Our family is obsessed with sports. My husband has been obsessed with the Chicago Cubs since he was a kid living in the Windy City. I figure skated competitively for about eleven years and have been a fan of the University of Kansas basketball team since before I can remember. So, it’s a little strange that until Friday night, we’d never attended a professional basketball game before.
Walking into San Antonio’s AT&T Center to watch the San Antonio Spurs take on the Golden State Warriors, we were a little hesitant. Our daughter, E., is very sensitive when it comes to loud noises, and she’s shy around strangers. How would she react to all of the cheering and yelling during the game? How would she feel to have strangers sitting in the seats near ours? Would the game hold her attention or would she grow restless and ask to leave?
The outcome? She loved it! And Nick and I had a pretty good time ourselves.
E. enjoyed the music that plays throughout the game. She danced and clapped to the music. She also enjoyed taking a cue from the other fans and cheering on the Spurs. E. understood enough about basketball to know that getting a basket is good and missing is not good. A few times, she looked at me and said, “Aw. They not get the shot.”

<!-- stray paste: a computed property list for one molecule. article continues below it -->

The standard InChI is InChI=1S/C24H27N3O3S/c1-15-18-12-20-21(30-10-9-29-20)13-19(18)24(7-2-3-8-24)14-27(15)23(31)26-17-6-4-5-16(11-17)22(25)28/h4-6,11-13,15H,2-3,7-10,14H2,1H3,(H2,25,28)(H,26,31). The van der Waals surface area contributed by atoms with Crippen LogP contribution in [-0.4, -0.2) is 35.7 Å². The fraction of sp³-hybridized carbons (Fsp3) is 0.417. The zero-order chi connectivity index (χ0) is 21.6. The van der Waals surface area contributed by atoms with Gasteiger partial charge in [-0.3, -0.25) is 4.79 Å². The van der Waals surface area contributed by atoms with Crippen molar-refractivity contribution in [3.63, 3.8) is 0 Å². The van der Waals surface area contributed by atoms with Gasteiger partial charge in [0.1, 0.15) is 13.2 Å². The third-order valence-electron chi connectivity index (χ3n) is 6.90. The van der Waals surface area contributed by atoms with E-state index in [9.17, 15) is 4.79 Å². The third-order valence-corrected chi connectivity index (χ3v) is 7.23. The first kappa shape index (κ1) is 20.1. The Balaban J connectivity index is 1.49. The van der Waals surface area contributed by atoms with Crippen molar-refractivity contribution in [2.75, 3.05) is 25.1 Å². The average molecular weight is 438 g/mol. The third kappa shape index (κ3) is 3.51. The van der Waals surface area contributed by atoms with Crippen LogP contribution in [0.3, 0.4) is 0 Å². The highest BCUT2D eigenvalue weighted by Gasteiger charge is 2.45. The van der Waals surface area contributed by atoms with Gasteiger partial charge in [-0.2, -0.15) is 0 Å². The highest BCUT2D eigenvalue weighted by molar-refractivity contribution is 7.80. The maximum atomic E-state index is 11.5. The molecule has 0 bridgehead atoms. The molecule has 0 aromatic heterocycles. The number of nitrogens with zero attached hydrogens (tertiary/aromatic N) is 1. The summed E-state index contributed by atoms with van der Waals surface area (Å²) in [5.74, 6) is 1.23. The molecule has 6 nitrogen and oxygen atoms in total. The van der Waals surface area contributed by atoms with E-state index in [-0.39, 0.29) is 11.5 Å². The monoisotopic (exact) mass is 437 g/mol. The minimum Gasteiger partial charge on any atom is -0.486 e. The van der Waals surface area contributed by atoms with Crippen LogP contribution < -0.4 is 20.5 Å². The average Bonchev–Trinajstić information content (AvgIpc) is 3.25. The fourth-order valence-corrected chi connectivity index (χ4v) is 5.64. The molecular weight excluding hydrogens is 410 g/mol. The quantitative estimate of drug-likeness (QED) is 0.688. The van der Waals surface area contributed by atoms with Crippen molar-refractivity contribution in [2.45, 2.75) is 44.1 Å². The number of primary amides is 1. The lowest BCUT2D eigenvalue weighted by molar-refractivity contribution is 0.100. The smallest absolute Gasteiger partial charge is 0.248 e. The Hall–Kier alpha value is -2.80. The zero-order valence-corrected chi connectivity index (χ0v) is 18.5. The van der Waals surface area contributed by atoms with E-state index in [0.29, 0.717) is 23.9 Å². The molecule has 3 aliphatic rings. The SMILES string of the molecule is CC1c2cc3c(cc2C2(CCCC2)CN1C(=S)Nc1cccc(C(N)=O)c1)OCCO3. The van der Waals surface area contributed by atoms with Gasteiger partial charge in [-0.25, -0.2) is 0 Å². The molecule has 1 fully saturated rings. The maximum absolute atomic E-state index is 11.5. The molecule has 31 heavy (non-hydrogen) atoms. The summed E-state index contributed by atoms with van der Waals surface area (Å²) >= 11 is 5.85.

A few tips for parents who are planning on taking a young child to a Spurs game:
1. Eat dinner before you arrive. Like you’ll find at many sporting events, the food is pretty expensive and not particularly special.
2. As you drive towards the AT&T Center, you’ll pass a parking lot that charges $10. Skip it and turn onto the road that goes past the front of the arena. Across the street from the arena, you’ll see another lot that also costs $10. Unless you’re arriving late, there should be room in this second lot and you won’t have as far to walk. (Parking prices could vary. These were the prices we encountered for a Friday night game.)
3. Encourage your child to notice the different participants in the game. Point out the dancers, the mascot, the players, the coach, and anyone else you find interesting. Clap your hands to the music, cheer when a player makes a free throw, and check the scoreboard. There are lots of interesting sights and sounds at big sporting events!
4. Don’t feel like you need to get your money’s worth and stay for the entire game. We stayed for three quarters and quit while we were ahead. We wanted to leave while everyone was still having fun, instead of leaving carrying a tired, crying child.